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Lumberyard
User Guide (Version 1.13)

Editing the FBX Settings

When you add .fbx files to any directory in your game project directory, Asset Processor automatically processes the files using default settings. You can edit the settings for your .fbx files at any time from the FBX Settings tool.

To edit the FBX settings

  1. In Lumberyard Editor, in the Asset Browser, find the .fbx file whose settings you want to modify.

    Tip

    Type fbx into the Asset Browser's search bar to quickly find .fbx files.

    Right-click the .fbx file and choose Edit Settings.

  2. For your .fbx file, modify the settings or add modifiers as needed:

    • Meshes tab – Modify the settings for static meshes (.cgf). For information, see Meshes Tab.

    • Rigs tab – Modify the settings for skeletons (.chr) and skins (.skin). This tab appears if the scene includes skeletons or skins. For information, see Rigs Tab.

    • Animations tab – Modify the settings for animations (.caf). This tab appears if the .fbx file includes keyframes. For information, see Animations Tab.

  3. Click Update to apply your changes and the meshes in your level are automatically updated. Larger files might take longer to process.

  4. Review the job status for errors or a success message. Click OK to return to the settings.

Meshes Tab

Mesh groups are a collection of meshes in your scene that you want to process. By default, all meshes in your scene are processed; however, you can manually exclude individual meshes within your .fbx file. You can also process multiple mesh groups from a single .fbx file.

You can do the following on the Meshes tab:

  • Add another mesh – Create a mesh (.cgf) from the original .fbx file.

  • Name Mesh – Type a name for the mesh group. This name appears in the Asset Browser for the .cgf file.

  • Select meshes – Choose which meshes to process from your .fbx file. You should choose the meshes that you want to render. For example, if your physics proxy mesh is different than your render mesh, deselect the physics proxy mesh from the general meshes to process.

  • Add Modifier – Add modifiers to change the way the processing of a group occurs. Add one of the following modifiers:

    • Comment – Add one or more informational comments for the file. For example, you can provide a comment about the change made to the .fbx file for tracking purposes. Comments do not affect how files are processed.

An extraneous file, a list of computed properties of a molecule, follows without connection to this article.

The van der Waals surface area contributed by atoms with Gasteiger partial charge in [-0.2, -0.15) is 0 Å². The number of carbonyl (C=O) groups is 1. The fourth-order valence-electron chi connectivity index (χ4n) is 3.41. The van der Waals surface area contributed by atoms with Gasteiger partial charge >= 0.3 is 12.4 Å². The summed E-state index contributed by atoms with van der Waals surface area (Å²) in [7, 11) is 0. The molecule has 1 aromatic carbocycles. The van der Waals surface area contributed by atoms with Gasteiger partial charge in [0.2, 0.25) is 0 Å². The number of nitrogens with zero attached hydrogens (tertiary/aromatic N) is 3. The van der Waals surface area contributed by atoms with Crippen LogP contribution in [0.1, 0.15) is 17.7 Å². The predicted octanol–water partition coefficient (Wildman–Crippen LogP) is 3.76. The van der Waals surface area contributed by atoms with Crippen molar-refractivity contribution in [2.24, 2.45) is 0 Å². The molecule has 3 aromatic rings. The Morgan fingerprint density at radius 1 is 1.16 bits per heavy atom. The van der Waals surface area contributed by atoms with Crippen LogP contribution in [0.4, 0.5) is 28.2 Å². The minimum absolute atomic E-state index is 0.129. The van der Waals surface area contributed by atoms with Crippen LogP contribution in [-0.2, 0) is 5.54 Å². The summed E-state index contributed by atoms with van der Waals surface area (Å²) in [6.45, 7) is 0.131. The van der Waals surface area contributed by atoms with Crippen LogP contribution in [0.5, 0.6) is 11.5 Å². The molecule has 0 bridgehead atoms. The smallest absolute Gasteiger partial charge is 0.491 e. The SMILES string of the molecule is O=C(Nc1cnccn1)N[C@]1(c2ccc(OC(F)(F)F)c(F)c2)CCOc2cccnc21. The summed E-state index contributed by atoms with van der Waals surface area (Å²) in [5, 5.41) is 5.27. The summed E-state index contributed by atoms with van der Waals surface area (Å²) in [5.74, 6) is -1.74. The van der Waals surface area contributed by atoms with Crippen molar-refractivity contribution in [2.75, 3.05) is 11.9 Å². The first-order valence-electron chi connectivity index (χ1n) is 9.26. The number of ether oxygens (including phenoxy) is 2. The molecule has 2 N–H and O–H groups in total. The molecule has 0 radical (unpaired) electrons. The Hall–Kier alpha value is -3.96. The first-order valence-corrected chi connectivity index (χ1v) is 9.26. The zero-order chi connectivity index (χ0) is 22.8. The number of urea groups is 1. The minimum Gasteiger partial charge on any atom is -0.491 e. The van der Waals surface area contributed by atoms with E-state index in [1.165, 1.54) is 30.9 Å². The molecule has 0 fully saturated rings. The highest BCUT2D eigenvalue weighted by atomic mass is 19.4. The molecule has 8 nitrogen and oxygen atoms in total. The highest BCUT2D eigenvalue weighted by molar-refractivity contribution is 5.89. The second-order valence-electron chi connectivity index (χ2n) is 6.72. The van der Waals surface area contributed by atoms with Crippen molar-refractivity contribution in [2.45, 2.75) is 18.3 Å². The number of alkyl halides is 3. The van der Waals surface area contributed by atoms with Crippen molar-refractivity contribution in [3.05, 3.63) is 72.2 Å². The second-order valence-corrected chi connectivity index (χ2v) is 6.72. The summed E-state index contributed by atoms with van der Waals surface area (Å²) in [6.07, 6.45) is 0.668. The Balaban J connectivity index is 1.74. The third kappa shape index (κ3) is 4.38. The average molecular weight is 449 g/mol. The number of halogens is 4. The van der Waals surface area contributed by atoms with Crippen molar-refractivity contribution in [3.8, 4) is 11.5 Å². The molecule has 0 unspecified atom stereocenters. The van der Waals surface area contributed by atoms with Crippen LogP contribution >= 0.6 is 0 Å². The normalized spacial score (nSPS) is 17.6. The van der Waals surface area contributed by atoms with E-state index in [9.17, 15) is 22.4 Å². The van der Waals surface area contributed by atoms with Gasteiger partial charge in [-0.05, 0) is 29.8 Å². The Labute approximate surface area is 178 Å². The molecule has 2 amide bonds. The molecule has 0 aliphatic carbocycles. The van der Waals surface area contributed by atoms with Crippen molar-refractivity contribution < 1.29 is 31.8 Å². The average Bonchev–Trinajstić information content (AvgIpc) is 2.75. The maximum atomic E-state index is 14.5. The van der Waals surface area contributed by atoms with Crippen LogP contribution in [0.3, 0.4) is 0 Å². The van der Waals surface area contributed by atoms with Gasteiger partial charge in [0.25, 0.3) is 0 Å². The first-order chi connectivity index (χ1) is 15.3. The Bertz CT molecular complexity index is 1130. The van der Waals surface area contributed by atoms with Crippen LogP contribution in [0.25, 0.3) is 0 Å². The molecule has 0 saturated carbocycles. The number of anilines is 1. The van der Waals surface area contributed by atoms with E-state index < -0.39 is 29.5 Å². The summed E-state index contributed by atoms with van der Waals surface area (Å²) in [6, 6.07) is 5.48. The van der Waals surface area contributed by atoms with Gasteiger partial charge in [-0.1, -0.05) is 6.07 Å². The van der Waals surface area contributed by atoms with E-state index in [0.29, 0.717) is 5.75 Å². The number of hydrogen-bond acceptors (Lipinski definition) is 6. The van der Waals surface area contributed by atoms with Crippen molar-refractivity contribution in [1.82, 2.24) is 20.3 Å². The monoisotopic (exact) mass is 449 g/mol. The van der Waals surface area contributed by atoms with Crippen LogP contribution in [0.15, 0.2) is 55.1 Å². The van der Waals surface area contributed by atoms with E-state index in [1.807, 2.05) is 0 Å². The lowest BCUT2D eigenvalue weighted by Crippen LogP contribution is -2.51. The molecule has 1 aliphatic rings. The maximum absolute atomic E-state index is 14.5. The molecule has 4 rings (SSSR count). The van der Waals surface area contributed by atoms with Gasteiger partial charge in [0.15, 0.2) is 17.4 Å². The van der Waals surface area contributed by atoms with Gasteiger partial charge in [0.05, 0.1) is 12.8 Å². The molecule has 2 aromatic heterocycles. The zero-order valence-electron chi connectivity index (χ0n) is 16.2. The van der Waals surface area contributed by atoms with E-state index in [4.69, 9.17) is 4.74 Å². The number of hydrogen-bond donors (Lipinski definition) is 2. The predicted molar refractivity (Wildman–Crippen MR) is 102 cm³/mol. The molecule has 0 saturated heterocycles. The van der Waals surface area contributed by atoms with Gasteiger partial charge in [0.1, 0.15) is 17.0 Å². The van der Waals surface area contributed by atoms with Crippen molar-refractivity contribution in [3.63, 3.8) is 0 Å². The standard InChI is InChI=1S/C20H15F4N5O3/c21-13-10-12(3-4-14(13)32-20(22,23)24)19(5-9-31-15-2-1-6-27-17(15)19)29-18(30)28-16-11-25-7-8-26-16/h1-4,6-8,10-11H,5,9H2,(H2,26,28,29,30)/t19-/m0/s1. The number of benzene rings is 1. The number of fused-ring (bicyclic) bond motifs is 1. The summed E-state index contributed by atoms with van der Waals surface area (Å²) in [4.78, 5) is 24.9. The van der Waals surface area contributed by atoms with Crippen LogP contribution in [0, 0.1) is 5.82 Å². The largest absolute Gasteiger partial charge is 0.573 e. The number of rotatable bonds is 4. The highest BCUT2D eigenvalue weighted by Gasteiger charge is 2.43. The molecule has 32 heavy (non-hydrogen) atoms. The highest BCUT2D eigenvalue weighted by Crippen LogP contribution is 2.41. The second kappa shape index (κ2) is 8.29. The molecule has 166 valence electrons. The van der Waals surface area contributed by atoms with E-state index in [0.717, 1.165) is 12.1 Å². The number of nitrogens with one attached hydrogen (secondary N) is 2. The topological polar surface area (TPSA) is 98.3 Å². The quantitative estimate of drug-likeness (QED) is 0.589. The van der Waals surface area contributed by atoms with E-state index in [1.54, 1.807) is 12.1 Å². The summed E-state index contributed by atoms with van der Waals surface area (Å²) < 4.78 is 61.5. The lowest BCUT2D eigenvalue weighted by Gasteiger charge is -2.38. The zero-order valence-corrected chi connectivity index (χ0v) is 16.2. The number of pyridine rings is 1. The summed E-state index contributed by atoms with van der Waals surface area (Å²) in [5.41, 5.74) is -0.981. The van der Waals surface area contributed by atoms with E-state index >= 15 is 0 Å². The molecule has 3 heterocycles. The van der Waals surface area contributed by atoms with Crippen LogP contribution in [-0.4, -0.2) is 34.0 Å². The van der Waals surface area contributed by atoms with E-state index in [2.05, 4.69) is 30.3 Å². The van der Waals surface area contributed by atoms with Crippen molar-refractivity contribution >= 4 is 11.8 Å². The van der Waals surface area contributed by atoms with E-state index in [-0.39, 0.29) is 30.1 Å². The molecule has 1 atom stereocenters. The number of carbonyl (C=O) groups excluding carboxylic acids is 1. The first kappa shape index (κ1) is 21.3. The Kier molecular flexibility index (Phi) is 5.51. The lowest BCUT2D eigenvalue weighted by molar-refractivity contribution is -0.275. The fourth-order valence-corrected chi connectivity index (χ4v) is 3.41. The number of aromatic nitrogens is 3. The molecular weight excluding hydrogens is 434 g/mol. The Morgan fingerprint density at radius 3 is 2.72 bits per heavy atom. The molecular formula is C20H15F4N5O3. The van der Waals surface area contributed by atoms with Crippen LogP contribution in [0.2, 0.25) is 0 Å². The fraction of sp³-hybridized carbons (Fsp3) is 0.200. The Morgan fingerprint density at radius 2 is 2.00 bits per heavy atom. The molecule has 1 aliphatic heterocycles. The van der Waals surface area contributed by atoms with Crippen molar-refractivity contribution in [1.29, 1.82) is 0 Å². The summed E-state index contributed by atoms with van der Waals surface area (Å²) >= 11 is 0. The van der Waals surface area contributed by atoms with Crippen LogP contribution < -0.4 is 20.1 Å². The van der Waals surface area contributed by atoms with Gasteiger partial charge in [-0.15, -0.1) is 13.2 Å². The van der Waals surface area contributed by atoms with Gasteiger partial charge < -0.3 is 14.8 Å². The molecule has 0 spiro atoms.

• Level of Detail – Specify a level of detail (LOD). A maximum of five LODs are allowed, and these are numbered [0] to [4], with [0] being the highest level of detail. LODs are optimized meshes with a low polygon count that appears the further the camera moves from the render mesh. Click Select nodes to choose which mesh nodes to include for each level of detail.

      Note

      When authoring the mesh in your 3D application, you can add _lod1, _lod2, _lod3, _lod4, _lod5 as suffixes to your mesh names in order to automatically add a Level of Detail modifier and assign the appropriate LOD to the level. _lod1 is mapped to [0], _lod2 is mapped to [1], and so on.

    • Material – Materials contain the surface properties of a mesh and the generated material file (.mtl) stores the materials of the processed mesh. Names of materials in the .fbx file are based on the Name setting for materials in the .mtl file. For example, a mesh processed with a file named myfile.cgf would have a corresponding material file named myfile.mtl.

      Customize materials with the following settings:

      • Update Materials – If enabled, updates an existing .mtl file to use the relevant settings from the .fbx file. This applies to texture map file names only.

      • Remove Unused Materials – If enabled, removes any material that is present in an existing .mtl file but not present in the .fbx file.

    • Mesh (Advanced) – Set the following advanced modifiers for processed mesh files:

      • 32-bit Vertex Precision – If enabled, sets a higher precision in vertex data. If disabled, the vertex precision is 16-bit. Use this feature if meshes that are big in size appear with jagged artifacts.

      • Merge Meshes – If enabled, combines all sub-meshes into a single mesh for optimization. If disabled, treats each sub-mesh separately.

      • Vertex Color Stream – If enabled, supports the ability to process vertex coloring. If available, choose a vertex color stream to apply to your mesh and material settings.

    • Origin – Change the position (translation), orientation (rotation), and scale of a mesh relative to how it was authored. Set the following values:

      • Relative Origin Node – Choose the transform relative to which the mesh will be processed. By default, the mesh origin is placed at the scene position 0,0,0 in the .fbx file.

      • Translation – Set the position offset of the processed mesh.

      • Rotation – Set the orientation offset of the processed mesh in degrees.

      • Scale – Set the scale offset of the processed mesh.

    • Physics Proxy – Choose which meshes to use for physics proxies from the .fbx file. Physics proxies are meshes that encapsulate render geometry (for example, hit detection or physics collision) and are optimized with a low polygon count for better performance. Primitives such as a cube, sphere or capsule are best for optimal physics performance. You can override physics proxies in the Physics Meshes selection window.

      Note

      If your .fbx file includes a mesh node with the suffix _phys, the mesh node automatically adds a new Physics Proxy modifier.

    You can delete a modifier or group by clicking the X for the entry.

Rigs Tab